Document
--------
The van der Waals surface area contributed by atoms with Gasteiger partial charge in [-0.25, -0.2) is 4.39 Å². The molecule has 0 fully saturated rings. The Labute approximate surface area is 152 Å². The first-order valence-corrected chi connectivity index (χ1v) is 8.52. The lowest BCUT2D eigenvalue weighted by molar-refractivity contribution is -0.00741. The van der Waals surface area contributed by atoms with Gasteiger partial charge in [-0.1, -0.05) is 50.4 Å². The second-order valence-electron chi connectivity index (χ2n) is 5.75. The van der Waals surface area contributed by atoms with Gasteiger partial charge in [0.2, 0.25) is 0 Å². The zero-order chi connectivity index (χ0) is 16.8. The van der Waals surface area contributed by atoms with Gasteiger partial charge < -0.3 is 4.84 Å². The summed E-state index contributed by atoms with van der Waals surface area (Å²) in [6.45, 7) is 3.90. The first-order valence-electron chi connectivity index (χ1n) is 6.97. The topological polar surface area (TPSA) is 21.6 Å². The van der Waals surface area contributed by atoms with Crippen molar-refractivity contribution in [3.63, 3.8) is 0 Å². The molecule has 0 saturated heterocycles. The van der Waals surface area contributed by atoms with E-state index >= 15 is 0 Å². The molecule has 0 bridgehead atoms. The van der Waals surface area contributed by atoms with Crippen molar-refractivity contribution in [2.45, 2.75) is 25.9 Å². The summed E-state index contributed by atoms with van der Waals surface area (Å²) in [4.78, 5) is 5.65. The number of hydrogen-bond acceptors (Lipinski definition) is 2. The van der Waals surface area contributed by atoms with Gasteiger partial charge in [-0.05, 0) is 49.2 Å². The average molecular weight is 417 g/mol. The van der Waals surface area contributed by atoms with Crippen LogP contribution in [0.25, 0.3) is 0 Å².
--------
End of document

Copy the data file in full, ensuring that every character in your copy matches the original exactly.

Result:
The van der Waals surface area contributed by atoms with Gasteiger partial charge in [-0.25, -0.2) is 4.39 Å². The molecule has 0 fully saturated rings. The Labute approximate surface area is 152 Å². The first-order valence-corrected chi connectivity index (χ1v) is 8.52. The lowest BCUT2D eigenvalue weighted by molar-refractivity contribution is -0.00741. The van der Waals surface area contributed by atoms with Gasteiger partial charge in [-0.1, -0.05) is 50.4 Å². The second-order valence-electron chi connectivity index (χ2n) is 5.75. The van der Waals surface area contributed by atoms with Gasteiger partial charge in [0.2, 0.25) is 0 Å². The zero-order chi connectivity index (χ0) is 16.8. The van der Waals surface area contributed by atoms with Gasteiger partial charge < -0.3 is 4.84 Å². The summed E-state index contributed by atoms with van der Waals surface area (Å²) in [6.45, 7) is 3.90. The first-order valence-electron chi connectivity index (χ1n) is 6.97. The topological polar surface area (TPSA) is 21.6 Å². The van der Waals surface area contributed by atoms with Crippen molar-refractivity contribution in [3.63, 3.8) is 0 Å². The molecule has 0 saturated heterocycles. The van der Waals surface area contributed by atoms with E-state index >= 15 is 0 Å². The molecule has 0 bridgehead atoms. The van der Waals surface area contributed by atoms with Crippen molar-refractivity contribution in [2.45, 2.75) is 25.9 Å². The summed E-state index contributed by atoms with van der Waals surface area (Å²) in [4.78, 5) is 5.65. The number of hydrogen-bond acceptors (Lipinski definition) is 2. The van der Waals surface area contributed by atoms with Gasteiger partial charge in [-0.05, 0) is 49.2 Å². The average molecular weight is 417 g/mol. The van der Waals surface area contributed by atoms with Crippen LogP contribution in [0.25, 0.3) is 0 Å².